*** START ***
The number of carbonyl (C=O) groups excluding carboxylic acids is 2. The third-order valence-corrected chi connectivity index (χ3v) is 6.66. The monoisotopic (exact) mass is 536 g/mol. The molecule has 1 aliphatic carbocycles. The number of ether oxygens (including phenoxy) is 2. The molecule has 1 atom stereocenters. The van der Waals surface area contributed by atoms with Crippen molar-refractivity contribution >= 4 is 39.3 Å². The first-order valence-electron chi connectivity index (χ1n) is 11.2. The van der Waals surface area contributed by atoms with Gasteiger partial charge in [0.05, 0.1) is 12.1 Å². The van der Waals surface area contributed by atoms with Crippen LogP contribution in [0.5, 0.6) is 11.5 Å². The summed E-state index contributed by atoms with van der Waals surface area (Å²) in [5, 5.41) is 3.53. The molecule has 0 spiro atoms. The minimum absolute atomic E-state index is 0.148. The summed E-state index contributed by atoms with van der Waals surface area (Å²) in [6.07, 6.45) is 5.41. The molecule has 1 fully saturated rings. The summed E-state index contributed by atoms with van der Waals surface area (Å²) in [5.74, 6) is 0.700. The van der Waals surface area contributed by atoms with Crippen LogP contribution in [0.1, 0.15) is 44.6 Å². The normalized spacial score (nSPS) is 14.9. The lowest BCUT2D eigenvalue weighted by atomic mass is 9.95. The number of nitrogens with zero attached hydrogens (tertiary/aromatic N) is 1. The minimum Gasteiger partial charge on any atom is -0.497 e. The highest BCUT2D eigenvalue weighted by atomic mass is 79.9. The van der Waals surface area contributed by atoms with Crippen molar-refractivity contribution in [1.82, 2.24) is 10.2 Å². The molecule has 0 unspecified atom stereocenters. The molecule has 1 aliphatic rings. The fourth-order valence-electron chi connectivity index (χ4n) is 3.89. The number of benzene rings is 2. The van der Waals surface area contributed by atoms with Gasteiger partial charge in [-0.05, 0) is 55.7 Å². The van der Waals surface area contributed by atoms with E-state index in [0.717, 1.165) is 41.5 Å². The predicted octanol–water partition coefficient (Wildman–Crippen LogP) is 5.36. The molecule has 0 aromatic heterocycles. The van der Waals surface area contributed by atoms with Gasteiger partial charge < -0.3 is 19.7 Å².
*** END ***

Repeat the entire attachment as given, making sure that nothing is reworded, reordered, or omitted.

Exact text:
The number of carbonyl (C=O) groups excluding carboxylic acids is 2. The third-order valence-corrected chi connectivity index (χ3v) is 6.66. The monoisotopic (exact) mass is 536 g/mol. The molecule has 1 aliphatic carbocycles. The number of ether oxygens (including phenoxy) is 2. The molecule has 1 atom stereocenters. The van der Waals surface area contributed by atoms with Crippen molar-refractivity contribution >= 4 is 39.3 Å². The first-order valence-electron chi connectivity index (χ1n) is 11.2. The van der Waals surface area contributed by atoms with Gasteiger partial charge in [0.05, 0.1) is 12.1 Å². The van der Waals surface area contributed by atoms with Crippen LogP contribution in [0.5, 0.6) is 11.5 Å². The summed E-state index contributed by atoms with van der Waals surface area (Å²) in [5, 5.41) is 3.53. The molecule has 0 spiro atoms. The minimum absolute atomic E-state index is 0.148. The summed E-state index contributed by atoms with van der Waals surface area (Å²) in [6.07, 6.45) is 5.41. The molecule has 1 fully saturated rings. The summed E-state index contributed by atoms with van der Waals surface area (Å²) in [5.74, 6) is 0.700. The van der Waals surface area contributed by atoms with Crippen LogP contribution in [0.1, 0.15) is 44.6 Å². The normalized spacial score (nSPS) is 14.9. The lowest BCUT2D eigenvalue weighted by atomic mass is 9.95. The number of nitrogens with zero attached hydrogens (tertiary/aromatic N) is 1. The minimum Gasteiger partial charge on any atom is -0.497 e. The highest BCUT2D eigenvalue weighted by atomic mass is 79.9. The van der Waals surface area contributed by atoms with Crippen molar-refractivity contribution in [1.82, 2.24) is 10.2 Å². The molecule has 0 unspecified atom stereocenters. The molecule has 1 aliphatic rings. The fourth-order valence-electron chi connectivity index (χ4n) is 3.89. The number of benzene rings is 2. The van der Waals surface area contributed by atoms with Gasteiger partial charge in [-0.05, 0) is 55.7 Å². The van der Waals surface area contributed by atoms with E-state index in [0.717, 1.165) is 41.5 Å². The predicted octanol–water partition coefficient (Wildman–Crippen LogP) is 5.36. The molecule has 0 aromatic heterocycles. The van der Waals surface area contributed by atoms with Gasteiger partial charge < -0.3 is 19.7 Å².